When the idea was first proposed more
than 30 years ago, PV technology was still in its infancy. The conversion
efficiency rate -- the fraction of the sun's incident energy converted
into electricity -- was only 7 to 9 percent.
"We now have the technology to convert
the sun's energy at the rate of 42 to 56 percent," said Marzwell.
"We have made tremendous progress."
Even so, launching thousands of tons
of solar arrays into space will be expensive. But there may be a
way to reduce the needed area of the arrays -- by concentrating
"If you can concentrate the sun's rays
through the use of large mirrors or lenses you get more for your
money because most of the cost is in the PV arrays," said Marzwell.
A drawback to concentrated sunlight
is that it is hot. Focused radiation that's not converted to electricity
turns into heat -- enough to damage the arrays if there's too much
excess warmth. Marzwell and his colleagues at JPL are studying ways
to capture waste heat and convert it to electricity by means of
thermal voltaic processes. Special coatings on the mirrors and lenses
can also reject portions of the sun's spectrum that PV arrays don't
use, further reducing excess heat.
Once the Sun's energy is captured in
space, what do you do with it?
One possibility is to convert stored
solar energy to microwave radiation and beam it down to a combination
rectifier-antenna, called a rectenna, located in an isolated area.
The rectenna would convert the microwave energy back to DC (direct
current) power. According to Marzwell, the dangers of being close
to the microwave beam would be similar to the dangers of cell phone
transmissions, microwave ovens or high-power electrical transmission
"There is a risk element but you can reduce
it," said Marzwell. "You can put these small receivers in the desert
or in the mountains away from populated areas."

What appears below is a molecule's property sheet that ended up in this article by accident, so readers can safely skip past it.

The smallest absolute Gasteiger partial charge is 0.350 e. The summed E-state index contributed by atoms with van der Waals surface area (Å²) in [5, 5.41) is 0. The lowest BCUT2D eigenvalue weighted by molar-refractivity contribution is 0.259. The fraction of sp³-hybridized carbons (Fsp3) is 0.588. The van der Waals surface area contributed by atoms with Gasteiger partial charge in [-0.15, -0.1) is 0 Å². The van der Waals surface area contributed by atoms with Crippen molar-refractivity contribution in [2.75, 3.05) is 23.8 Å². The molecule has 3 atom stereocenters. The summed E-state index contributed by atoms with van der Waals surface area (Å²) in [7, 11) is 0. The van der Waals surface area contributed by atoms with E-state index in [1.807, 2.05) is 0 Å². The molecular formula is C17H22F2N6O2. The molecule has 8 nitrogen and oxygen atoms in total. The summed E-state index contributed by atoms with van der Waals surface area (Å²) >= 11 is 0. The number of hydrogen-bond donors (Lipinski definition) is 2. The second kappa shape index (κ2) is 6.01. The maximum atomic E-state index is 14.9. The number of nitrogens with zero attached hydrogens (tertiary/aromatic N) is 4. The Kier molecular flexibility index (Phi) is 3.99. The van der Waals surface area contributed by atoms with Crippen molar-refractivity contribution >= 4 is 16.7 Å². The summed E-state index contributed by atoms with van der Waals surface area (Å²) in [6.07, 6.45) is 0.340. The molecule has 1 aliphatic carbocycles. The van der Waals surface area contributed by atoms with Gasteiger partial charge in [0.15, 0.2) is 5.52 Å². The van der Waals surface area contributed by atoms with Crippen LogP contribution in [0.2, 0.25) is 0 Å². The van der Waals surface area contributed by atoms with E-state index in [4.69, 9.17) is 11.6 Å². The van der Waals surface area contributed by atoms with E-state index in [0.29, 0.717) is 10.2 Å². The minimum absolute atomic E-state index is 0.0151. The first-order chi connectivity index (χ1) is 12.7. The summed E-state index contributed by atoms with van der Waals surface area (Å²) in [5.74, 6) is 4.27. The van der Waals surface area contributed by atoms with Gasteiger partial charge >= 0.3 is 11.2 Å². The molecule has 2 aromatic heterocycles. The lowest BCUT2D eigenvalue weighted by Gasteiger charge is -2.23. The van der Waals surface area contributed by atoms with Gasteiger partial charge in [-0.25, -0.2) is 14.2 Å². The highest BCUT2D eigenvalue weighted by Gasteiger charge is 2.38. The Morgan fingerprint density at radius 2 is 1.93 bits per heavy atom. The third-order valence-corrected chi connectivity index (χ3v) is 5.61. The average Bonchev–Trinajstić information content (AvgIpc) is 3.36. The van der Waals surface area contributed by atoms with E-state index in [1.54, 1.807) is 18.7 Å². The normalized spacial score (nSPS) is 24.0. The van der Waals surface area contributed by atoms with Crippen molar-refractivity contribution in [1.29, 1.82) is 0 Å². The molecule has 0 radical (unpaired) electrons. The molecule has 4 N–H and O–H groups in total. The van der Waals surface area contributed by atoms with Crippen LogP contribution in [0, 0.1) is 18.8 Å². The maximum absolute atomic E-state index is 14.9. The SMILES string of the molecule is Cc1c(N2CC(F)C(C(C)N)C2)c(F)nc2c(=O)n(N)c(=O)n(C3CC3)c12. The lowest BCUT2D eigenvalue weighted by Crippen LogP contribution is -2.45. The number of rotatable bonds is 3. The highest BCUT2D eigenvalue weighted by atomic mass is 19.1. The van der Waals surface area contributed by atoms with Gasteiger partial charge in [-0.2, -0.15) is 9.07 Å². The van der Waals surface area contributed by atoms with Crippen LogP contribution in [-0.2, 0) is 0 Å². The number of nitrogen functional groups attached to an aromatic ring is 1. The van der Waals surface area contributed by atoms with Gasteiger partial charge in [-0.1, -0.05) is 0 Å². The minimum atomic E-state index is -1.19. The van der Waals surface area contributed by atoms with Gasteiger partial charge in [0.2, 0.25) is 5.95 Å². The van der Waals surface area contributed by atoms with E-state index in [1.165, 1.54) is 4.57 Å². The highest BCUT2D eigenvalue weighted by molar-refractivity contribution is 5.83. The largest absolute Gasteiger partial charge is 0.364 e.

Who will assemble and maintain
an orbiting solar array? Possibly robots like these, under
development at NASA. "We don't need humans for assembly anymore,
except to supervise," said Marzwell.
Lasers are also under consideration
for beaming the energy from space. Using lasers would eliminate
most of the problems associated with microwave but under a current
treaty with Russia, the US is prohibited from beaming high-power
lasers from outer space.
All in all, the positive aspects of
such a system appear to outweigh the negative ones. Space-based
solar power offers energy from an unending source with no emissions
and very little environmental impact.
According to Marzwell, using today's
technology a space solar power system could generate energy at a
cost of 60 to 80 cents per kilowatt-hour. This estimate includes
construction costs for the first system.
"We believe that in 15 to 25 years
we can lower that cost to 7 to 10 cents per kilowatt hour," said
Marzwell. The market price today is around 5 to 6 cents per kilowatt-hour.
"With funding and support, we can continue
developing this technology," said Marzwell. "We offer an advantage.
You don't need cables, pipes, gas or copper wires. We can send it
to you like a cell phone call -- where you want it and when you
want it, in real time."
Mankins agreed. With a dedicated effort
and resources, he says, space solar power --just a dream today--
could become a reality in the decades ahead.